Billy The Kid Stories You've Never Heard Before
Youthful Old West outlaw Billy the Kid would be celebrating his 160th birthday today, November 23, if he had not been killed at the tender age of 21 (and, you know, if old age wasn't fatal). Billy the Kid was a thief, murderer, and overall delinquent, but today, we would say he was the unfortunate result of a terrible upbringing. Let's look at the incredible life and premature death of this desperate young man who earned a place in the wild lore of the America West.
The Rarely Photographed Billy The Kid
Photography was in its infancy during Billy the Kid's day, so it is not surprising that he was only photographed a few times. For a long time, historians knew of only one photograph of the young outlaw. It's called the Dedrick ferrotype because it belonged to a friend of Billy's named Dan Dedrick, who passed it down through his family like an ancestral heirloom. In the image, which was probably taken in late 1879 or early 1880, Billy is holding a Winchester rifle and wearing a cowboy hat, a bandana, and a vest. Although the photo was reproduced numerous times, the original plate was auctioned in 2011 for $2.3 million.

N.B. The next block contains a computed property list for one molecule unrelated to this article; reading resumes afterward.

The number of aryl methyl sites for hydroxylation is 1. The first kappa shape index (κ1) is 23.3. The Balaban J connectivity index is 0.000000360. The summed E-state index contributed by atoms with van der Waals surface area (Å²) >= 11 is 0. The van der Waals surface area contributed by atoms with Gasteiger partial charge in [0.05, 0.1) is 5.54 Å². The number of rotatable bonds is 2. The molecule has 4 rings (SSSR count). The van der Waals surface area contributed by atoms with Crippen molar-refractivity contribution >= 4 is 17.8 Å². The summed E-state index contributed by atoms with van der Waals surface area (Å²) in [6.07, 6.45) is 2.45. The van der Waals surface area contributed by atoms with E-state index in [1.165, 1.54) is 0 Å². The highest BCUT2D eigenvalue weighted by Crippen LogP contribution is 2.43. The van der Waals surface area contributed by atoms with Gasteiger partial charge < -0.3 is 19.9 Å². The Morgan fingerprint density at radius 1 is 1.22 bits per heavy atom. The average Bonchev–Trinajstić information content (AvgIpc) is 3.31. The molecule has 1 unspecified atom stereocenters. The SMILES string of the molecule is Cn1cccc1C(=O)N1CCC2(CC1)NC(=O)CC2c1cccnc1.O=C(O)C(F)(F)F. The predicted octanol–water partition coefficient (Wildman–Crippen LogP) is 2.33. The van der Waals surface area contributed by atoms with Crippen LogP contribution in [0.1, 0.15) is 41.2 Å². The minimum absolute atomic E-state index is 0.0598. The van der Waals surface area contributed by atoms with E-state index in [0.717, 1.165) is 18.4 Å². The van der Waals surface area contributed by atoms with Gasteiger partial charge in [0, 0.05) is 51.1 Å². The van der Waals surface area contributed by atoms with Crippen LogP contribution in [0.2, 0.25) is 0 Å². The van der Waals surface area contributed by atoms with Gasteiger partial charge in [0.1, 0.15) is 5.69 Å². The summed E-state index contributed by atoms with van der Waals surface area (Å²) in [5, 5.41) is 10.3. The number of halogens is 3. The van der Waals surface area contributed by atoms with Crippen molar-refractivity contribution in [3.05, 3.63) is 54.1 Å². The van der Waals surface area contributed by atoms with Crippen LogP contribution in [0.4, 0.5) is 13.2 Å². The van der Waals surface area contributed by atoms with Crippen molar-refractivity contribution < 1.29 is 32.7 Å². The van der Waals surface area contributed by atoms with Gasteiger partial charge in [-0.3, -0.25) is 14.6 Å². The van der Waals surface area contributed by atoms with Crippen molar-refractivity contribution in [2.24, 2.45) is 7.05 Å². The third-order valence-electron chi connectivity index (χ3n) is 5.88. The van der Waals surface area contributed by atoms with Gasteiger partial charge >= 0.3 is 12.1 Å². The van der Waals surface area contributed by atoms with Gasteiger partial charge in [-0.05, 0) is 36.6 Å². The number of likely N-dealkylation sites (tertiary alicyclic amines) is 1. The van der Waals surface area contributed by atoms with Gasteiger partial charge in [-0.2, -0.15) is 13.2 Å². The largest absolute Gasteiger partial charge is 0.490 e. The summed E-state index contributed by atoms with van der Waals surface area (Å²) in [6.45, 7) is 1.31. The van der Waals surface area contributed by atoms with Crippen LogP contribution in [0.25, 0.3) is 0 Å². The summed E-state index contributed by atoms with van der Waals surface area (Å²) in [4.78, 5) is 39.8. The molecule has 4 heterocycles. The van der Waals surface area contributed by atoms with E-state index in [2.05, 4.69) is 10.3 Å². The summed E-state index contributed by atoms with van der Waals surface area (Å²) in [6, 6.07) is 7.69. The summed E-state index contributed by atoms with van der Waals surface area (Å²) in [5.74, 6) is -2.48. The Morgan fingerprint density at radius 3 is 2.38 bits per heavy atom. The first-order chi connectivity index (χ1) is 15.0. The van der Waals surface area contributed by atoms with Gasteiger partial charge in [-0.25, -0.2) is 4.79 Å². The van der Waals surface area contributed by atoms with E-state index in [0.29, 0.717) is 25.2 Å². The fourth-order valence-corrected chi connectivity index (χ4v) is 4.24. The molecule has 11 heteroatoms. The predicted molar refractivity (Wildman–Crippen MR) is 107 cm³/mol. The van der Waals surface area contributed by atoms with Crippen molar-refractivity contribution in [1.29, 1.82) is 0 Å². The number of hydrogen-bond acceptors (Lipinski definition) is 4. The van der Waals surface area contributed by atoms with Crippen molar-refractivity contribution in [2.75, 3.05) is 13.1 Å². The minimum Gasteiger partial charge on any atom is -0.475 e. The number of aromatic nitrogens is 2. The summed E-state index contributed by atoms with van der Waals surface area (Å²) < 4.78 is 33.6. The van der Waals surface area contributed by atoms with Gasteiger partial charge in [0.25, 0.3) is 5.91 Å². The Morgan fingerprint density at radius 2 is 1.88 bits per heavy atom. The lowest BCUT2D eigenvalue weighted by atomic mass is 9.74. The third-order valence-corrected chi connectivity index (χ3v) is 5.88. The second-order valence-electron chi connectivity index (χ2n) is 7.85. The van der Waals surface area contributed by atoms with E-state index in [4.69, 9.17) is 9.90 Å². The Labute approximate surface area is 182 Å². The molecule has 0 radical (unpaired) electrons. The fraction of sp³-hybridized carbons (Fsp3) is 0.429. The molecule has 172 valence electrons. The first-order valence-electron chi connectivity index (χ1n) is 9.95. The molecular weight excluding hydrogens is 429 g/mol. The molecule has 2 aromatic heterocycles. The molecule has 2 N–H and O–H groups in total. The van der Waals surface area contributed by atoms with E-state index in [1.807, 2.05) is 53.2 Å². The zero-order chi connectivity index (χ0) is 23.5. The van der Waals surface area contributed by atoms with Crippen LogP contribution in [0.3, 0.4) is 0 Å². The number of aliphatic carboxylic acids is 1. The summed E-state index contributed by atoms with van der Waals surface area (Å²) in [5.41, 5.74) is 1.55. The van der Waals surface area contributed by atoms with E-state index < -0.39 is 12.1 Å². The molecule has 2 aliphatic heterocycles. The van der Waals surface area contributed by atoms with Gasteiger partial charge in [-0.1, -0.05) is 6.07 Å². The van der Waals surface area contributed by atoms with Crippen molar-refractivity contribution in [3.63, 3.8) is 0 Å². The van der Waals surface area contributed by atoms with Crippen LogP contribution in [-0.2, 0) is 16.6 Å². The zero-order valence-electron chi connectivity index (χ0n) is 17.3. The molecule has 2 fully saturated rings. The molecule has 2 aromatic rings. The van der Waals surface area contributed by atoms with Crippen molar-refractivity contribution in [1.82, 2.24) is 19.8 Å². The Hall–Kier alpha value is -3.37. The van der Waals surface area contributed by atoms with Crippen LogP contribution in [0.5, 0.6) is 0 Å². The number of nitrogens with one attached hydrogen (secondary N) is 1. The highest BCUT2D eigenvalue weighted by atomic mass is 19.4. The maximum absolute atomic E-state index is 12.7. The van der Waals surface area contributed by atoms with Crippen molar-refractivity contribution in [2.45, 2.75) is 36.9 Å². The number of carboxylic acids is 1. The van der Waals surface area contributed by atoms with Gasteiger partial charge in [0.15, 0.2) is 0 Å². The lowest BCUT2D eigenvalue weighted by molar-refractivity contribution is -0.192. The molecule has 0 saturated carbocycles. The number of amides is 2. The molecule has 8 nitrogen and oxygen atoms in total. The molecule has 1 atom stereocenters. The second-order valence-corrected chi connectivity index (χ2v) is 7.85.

A New Photo Surfaced
In 2010, a 4"-by-6" ferrotype photograph found at an antique store in Fresno, California turned out to be the find of a lifetime. The image shows a group of people who have been identified as members of a gang associated with Billy the Kid, one of whom looks a lot like the Kid himself. (Hilariously, they are playing croquet.) Digital analysis and facial recognition software have returned mixed results, but whether or not it truly depicts the infamous outlaw, the croquet photograph generated renewed interest in Billy the Kid.
The Many Names of Billy the Kid
When Billy the Kid was born in New York City on November 23, 1859, he was actually named Henry McCarty, the first of two sons born to Patrick and Catherine McCarty. By the age of 14, however, both of his parents had died, and he was a transient orphan living on the other side of the country. Within a few years of that, he'd gotten himself into enough trouble with the New Mexico Territory authorities to require an alias, so he chose "William H. Bonney." Folks naturally started calling him "Billy," and when he started hanging around hardened criminals, they referred to the teenage hoodlum with the babyface as "the kid."
Horse Thieving and Murder
After those first arrests, Billy the Kid fled to Arizona, where he took a job as a ranch hand and spent his evenings at the local saloon, drinking and gambling away his paychecks. There, he befriended a former U.S. cavalry member, and the two started a lucrative horse-stealing business. Billy the Kid committed his first murder on August 17, 1877, after an argument with a local blacksmith named Windy Cahill turned physical. The two scuffled, and Billy shot and killed Cahill.
The Battle of Lincoln